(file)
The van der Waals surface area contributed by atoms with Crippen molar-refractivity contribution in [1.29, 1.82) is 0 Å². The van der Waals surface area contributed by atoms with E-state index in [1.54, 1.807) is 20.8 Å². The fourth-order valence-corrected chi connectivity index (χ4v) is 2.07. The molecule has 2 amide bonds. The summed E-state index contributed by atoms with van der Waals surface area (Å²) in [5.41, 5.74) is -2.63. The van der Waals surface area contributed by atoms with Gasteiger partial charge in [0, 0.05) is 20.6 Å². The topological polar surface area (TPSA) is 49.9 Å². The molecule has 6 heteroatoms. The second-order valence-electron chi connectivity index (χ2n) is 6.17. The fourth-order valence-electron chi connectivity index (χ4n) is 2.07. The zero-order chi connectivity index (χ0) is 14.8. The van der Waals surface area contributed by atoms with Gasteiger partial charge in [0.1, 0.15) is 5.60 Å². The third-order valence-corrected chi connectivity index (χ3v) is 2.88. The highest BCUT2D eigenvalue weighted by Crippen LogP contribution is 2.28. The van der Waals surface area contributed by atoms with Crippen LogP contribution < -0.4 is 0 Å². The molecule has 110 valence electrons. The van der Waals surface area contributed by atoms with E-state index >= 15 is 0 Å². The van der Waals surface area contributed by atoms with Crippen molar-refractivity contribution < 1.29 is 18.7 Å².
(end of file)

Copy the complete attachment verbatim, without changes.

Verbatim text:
The van der Waals surface area contributed by atoms with Crippen molar-refractivity contribution in [1.29, 1.82) is 0 Å². The van der Waals surface area contributed by atoms with E-state index in [1.54, 1.807) is 20.8 Å². The fourth-order valence-corrected chi connectivity index (χ4v) is 2.07. The molecule has 2 amide bonds. The summed E-state index contributed by atoms with van der Waals surface area (Å²) in [5.41, 5.74) is -2.63. The van der Waals surface area contributed by atoms with Gasteiger partial charge in [0, 0.05) is 20.6 Å². The topological polar surface area (TPSA) is 49.9 Å². The molecule has 6 heteroatoms. The second-order valence-electron chi connectivity index (χ2n) is 6.17. The fourth-order valence-electron chi connectivity index (χ4n) is 2.07. The zero-order chi connectivity index (χ0) is 14.8. The van der Waals surface area contributed by atoms with Gasteiger partial charge in [0.1, 0.15) is 5.60 Å². The third-order valence-corrected chi connectivity index (χ3v) is 2.88. The highest BCUT2D eigenvalue weighted by Crippen LogP contribution is 2.28. The van der Waals surface area contributed by atoms with Crippen LogP contribution < -0.4 is 0 Å². The molecule has 110 valence electrons. The van der Waals surface area contributed by atoms with E-state index >= 15 is 0 Å². The van der Waals surface area contributed by atoms with Crippen molar-refractivity contribution < 1.29 is 18.7 Å².